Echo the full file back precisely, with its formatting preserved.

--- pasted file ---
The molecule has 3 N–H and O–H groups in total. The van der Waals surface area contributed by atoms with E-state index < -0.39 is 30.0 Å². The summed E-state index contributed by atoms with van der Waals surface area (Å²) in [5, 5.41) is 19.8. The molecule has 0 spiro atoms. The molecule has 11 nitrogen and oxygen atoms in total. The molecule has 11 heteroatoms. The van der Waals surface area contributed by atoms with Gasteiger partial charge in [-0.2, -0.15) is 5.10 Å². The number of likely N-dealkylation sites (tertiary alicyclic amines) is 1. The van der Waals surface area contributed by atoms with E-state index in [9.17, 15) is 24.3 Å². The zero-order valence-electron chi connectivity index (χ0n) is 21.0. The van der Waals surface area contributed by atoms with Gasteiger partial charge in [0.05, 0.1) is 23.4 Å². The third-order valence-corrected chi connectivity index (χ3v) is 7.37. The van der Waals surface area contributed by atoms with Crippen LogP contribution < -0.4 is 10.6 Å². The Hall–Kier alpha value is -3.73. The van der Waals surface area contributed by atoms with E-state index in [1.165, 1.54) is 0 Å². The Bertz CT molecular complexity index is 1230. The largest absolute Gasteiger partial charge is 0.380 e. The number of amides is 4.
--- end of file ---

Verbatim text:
The molecule has 3 N–H and O–H groups in total. The van der Waals surface area contributed by atoms with E-state index < -0.39 is 30.0 Å². The summed E-state index contributed by atoms with van der Waals surface area (Å²) in [5, 5.41) is 19.8. The molecule has 0 spiro atoms. The molecule has 11 nitrogen and oxygen atoms in total. The molecule has 11 heteroatoms. The van der Waals surface area contributed by atoms with Gasteiger partial charge in [-0.2, -0.15) is 5.10 Å². The number of likely N-dealkylation sites (tertiary alicyclic amines) is 1. The van der Waals surface area contributed by atoms with E-state index in [9.17, 15) is 24.3 Å². The zero-order valence-electron chi connectivity index (χ0n) is 21.0. The van der Waals surface area contributed by atoms with Gasteiger partial charge in [0.05, 0.1) is 23.4 Å². The third-order valence-corrected chi connectivity index (χ3v) is 7.37. The van der Waals surface area contributed by atoms with Crippen LogP contribution < -0.4 is 10.6 Å². The Hall–Kier alpha value is -3.73. The van der Waals surface area contributed by atoms with E-state index in [1.165, 1.54) is 0 Å². The Bertz CT molecular complexity index is 1230. The largest absolute Gasteiger partial charge is 0.380 e. The number of amides is 4.